Here’s a bit of my internal dialogue after finally finishing reading both articles:
- Are my students always novices? If so, should I never give negative feedback?
- Most students are novices in the skills I’m practicing with them. My philosophy, and my students should know this, is that we’re NEVER FINISHED reading, writing, or practicing the many different skills utilized while reading or writing.
- By 8th grade, most students are experts at being students. They know how to “do” school really well. Some of them do school really well by showing they’re really smart. Some of them do school really well by showing they’re really good students. Some of them do school really well by showing they’re really good athletes. Some of them do school really well by showing they’re really good at having friends and entertaining people. In all of these situations, they’re experts at school.
- If I know a student is a novice in a certain situation—combining sentences, forming the structure of haiku, analyzing an argument—then I should probably not give negative feedback. Yeah, that makes sense. If I have a new student who doesn’t know how to use the system at our school for checking out books in the library, then they’re a novice. Negative feedback won’t work in that situation.
- Are my students ever experts? Is this how I can justify giving negative feedback?
- See bullet two from previous questions.
- Sometimes, some students are experts at a skill while others are still novices. That’s why we also receive training in differentiated instruction, although it seems that idea isn’t as popular as it used to be. So, those students who are experts seem to need negative feedback, and also seem to be able to handle it.
- I guess if I’m unsure, I probably shouldn’t give negative feedback.
- What’s it take to become an expert? When is the transition from novice to expert? Is it visible? Or audible?
- Seriously, what is feedback?
- Sometimes, I think I just teach. This looks and sounds different depending upon lots of factors. It always has the same goal, or desired end result, but it doesn’t always follow the same process, or predictable means.
- Sometimes I have to grade, even though I call it “scoring.” And when I score, I identify what students have done well and what they have done incorrectly. I recognize the cool stuff with smiley faces or check marks or positive comments. I point to the incorrect stuff with circles and arrows, and then I write how to fix the problem.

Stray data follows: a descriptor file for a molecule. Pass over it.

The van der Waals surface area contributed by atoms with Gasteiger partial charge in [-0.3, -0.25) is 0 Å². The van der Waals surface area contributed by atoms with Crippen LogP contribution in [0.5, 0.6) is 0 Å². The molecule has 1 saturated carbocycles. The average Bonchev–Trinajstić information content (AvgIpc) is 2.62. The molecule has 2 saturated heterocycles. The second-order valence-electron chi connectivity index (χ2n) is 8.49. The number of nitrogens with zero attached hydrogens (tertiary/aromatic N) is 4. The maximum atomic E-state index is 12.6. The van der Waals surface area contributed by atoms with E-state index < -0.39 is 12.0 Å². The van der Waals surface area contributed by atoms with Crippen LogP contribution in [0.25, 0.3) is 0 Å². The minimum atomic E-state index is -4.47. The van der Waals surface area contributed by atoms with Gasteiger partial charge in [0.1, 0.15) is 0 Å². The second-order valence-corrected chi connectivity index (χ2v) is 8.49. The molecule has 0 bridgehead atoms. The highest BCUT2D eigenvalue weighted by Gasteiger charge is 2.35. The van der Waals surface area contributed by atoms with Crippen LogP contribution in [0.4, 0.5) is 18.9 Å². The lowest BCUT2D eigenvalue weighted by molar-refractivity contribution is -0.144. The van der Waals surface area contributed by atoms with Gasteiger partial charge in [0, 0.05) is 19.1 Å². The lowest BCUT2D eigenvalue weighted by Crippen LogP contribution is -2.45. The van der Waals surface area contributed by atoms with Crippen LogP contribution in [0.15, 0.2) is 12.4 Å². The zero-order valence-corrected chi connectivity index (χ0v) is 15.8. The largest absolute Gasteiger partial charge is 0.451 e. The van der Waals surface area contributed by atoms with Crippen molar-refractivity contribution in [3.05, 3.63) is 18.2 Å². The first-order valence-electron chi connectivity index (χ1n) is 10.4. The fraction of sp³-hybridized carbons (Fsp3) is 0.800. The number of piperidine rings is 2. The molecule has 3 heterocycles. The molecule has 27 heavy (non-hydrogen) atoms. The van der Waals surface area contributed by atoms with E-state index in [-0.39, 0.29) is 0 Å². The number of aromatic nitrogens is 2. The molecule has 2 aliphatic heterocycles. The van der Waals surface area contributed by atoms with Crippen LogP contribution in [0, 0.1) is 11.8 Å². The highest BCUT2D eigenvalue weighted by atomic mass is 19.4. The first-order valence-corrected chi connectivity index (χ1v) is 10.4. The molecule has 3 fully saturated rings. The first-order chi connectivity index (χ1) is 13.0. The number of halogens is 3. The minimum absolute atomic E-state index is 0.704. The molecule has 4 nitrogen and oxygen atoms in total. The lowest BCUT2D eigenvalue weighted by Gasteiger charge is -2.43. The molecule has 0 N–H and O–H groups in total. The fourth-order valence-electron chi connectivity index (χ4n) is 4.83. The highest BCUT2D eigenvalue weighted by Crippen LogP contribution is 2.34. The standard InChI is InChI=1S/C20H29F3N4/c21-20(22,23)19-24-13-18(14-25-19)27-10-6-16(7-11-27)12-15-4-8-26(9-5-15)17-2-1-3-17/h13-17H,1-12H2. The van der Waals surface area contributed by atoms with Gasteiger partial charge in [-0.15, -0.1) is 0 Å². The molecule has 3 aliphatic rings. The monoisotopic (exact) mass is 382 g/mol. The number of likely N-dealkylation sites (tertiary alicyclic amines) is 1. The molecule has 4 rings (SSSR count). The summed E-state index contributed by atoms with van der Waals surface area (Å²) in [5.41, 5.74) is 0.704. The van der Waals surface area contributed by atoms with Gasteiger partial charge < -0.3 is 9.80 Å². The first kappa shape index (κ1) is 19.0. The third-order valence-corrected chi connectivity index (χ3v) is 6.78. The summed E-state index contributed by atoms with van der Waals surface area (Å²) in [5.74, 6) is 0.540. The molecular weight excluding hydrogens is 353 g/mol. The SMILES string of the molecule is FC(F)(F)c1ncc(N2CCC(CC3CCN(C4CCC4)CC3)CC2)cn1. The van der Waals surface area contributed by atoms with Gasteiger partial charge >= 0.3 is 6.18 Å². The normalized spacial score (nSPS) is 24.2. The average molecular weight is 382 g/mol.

- Sometimes, unfortunately, when a student is doing something distracting or problematic in the classroom, I have to correct. I usually want this to happen privately, one on one, but it’s not always that way. A lot of times I’m pretty sure the students know what the right thing to do is, they just happened to have stopped thinking, because they’re 14. When I was 14 I often stopped thinking too. They, just like I did, sometimes need someone to snap them out of that loop so they can realize what’s going on. Usually, then, they can get things together.
- So, seriously, what is feedback? Is all that feedback? If it is, then this whole thing feels like some greedy teacher/administrator/writer/editor guy looking to make some money before retirement, so he comes up with a new phrase that everybody trendy now wants to use. Is none of it feedback? If that’s the case, then I’ve missed something terribly.
- How come my school keeps emphasizing that I need to get feedback from my students, but nobody is writing about that? Is that really a thing? Or is this just another name for CQI?
- I don’t know how to answer this one. Certainly it must be a thing, because I guess Hattie may have written about it, and a big school district wouldn’t just make up something, just because.
- I’ve heard people talk about this CQI connection, but I’m not sure what to make of it. I guess I’m naïve and believe that dressing the wolf in sheep’s clothing is a cheap way to achieve anything.